One of the things I have been thinking about lately is database schema evolution. The flip side of database schema changes are the corresponding changes in the client code they entail. Combining the two with live system upgrades can potentially give rise to inconsistencies. Even ignoring databases, loading code into a multithreaded Lisp image can result in undesired behaviour since the loading is non-atomic.
This problem was discussed on
comp.lang.lisp several years ago, with the
general consensus being that some sort of atomic loading mechanism was needed
to address the problem.
However atomic loading alone does not eliminate inconsistencies for systems providing services via asynchronous protocols, such as web applications. Any users in the middle of a workflow consisting of a chain of requests to HTTP resources will be affected if any of those HTTP resources are changed.
Pascal Costanza gave a lightning talk where he presented a solution utilizing context-oriented programming. Each set of updates was integrated into the system as a new layer. Atomicity is provided by the fact that layers can be activated atomically, and can be made completely independent of each other. By associating layers with web application sessions, Pascal was able to preserve consistency for those users in the middle of a session during the time of update. This is incredibly clever and impressed me very much.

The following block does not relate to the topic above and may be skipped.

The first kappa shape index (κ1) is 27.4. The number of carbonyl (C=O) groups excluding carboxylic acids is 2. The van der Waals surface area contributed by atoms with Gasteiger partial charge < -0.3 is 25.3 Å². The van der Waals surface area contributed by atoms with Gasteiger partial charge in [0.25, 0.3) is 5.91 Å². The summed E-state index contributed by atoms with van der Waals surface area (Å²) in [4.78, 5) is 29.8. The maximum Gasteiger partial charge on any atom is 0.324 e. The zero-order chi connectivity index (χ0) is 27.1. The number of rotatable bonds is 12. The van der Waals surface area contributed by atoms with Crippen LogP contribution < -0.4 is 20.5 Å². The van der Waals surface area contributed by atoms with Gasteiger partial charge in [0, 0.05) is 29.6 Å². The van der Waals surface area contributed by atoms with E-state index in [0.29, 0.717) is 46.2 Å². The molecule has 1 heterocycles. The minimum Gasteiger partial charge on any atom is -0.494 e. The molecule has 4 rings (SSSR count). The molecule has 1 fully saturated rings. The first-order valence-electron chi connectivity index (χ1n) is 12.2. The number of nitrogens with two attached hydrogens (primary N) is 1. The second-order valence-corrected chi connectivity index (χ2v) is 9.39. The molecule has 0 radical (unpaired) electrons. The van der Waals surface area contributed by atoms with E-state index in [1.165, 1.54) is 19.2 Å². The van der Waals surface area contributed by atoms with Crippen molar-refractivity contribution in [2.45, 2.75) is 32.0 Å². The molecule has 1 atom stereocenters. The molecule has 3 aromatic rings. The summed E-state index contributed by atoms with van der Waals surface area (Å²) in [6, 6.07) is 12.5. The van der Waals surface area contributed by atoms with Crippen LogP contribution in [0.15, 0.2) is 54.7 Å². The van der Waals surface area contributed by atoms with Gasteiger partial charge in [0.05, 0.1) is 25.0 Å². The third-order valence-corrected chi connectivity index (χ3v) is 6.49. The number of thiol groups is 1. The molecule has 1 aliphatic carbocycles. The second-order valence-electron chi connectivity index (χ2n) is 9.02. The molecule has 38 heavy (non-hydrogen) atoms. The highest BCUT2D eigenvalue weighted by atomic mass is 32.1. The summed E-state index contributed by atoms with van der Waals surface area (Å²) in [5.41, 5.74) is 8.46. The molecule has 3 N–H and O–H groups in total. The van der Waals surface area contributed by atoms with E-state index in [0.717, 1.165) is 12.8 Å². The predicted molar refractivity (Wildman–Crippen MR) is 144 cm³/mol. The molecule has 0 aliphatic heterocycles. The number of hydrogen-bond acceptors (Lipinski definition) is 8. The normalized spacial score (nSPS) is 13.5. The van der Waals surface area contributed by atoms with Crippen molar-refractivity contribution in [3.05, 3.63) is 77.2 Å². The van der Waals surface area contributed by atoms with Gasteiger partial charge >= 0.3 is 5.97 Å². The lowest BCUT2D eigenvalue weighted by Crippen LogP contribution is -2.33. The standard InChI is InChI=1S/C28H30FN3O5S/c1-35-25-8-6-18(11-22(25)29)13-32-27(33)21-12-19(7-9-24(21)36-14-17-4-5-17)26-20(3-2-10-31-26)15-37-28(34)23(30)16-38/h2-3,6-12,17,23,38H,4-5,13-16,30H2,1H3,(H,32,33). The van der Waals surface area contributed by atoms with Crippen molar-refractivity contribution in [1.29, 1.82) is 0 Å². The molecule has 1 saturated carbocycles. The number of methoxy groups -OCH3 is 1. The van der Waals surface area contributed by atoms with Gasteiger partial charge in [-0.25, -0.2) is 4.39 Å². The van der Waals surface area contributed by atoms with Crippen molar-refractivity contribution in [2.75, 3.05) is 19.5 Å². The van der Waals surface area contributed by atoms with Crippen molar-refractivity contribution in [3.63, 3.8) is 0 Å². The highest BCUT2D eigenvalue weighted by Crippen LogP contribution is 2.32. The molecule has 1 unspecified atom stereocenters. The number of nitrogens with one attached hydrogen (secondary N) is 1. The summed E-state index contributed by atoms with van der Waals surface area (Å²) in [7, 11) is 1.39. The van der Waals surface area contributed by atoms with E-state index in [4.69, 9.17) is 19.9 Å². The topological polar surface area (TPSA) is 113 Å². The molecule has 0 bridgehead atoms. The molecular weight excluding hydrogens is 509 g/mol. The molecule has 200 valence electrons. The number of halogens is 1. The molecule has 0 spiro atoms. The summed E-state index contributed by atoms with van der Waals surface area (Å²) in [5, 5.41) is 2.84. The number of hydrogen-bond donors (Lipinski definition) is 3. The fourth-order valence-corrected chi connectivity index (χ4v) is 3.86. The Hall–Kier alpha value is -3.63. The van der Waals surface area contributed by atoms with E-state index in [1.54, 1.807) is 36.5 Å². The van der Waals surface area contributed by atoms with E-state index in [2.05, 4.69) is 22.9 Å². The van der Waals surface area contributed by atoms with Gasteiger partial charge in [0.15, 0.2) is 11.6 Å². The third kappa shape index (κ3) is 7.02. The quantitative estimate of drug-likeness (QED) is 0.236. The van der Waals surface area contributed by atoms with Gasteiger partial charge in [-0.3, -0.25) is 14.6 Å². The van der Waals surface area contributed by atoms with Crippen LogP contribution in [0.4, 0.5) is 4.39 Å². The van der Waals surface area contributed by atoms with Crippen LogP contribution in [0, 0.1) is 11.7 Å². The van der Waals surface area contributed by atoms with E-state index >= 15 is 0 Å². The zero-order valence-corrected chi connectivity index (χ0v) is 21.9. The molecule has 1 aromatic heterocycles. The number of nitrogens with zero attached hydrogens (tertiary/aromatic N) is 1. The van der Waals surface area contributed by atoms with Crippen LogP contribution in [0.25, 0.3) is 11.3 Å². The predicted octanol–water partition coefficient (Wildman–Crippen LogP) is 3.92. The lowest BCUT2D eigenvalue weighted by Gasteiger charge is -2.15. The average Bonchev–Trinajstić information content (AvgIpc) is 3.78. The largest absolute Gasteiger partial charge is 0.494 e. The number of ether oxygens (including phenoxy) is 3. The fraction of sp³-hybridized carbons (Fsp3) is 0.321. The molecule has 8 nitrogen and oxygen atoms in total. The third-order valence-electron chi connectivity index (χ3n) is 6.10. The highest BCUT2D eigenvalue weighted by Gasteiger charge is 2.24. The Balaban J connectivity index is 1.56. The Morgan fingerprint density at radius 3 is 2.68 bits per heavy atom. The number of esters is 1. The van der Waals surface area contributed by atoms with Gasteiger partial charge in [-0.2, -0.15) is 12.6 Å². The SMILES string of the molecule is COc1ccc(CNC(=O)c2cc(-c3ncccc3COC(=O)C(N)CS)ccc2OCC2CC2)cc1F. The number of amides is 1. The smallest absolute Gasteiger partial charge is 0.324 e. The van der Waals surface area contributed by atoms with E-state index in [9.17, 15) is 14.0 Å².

In a fascinating discussion on protocol versioning on Jane Street's OCaml blog a while back someone advocated essentially the same approach to the problem by utilizing two servers running different versions of the application. Pascal's context-oriented approach not only eliminates the need for the extra hardware (one server for each version of the protocol), but also provides an elegant way to structure the code for multi-version protocols, and to apply other, orthogonal updates that would affect users of all protocols provided by the system, which would otherwise require backporting patches.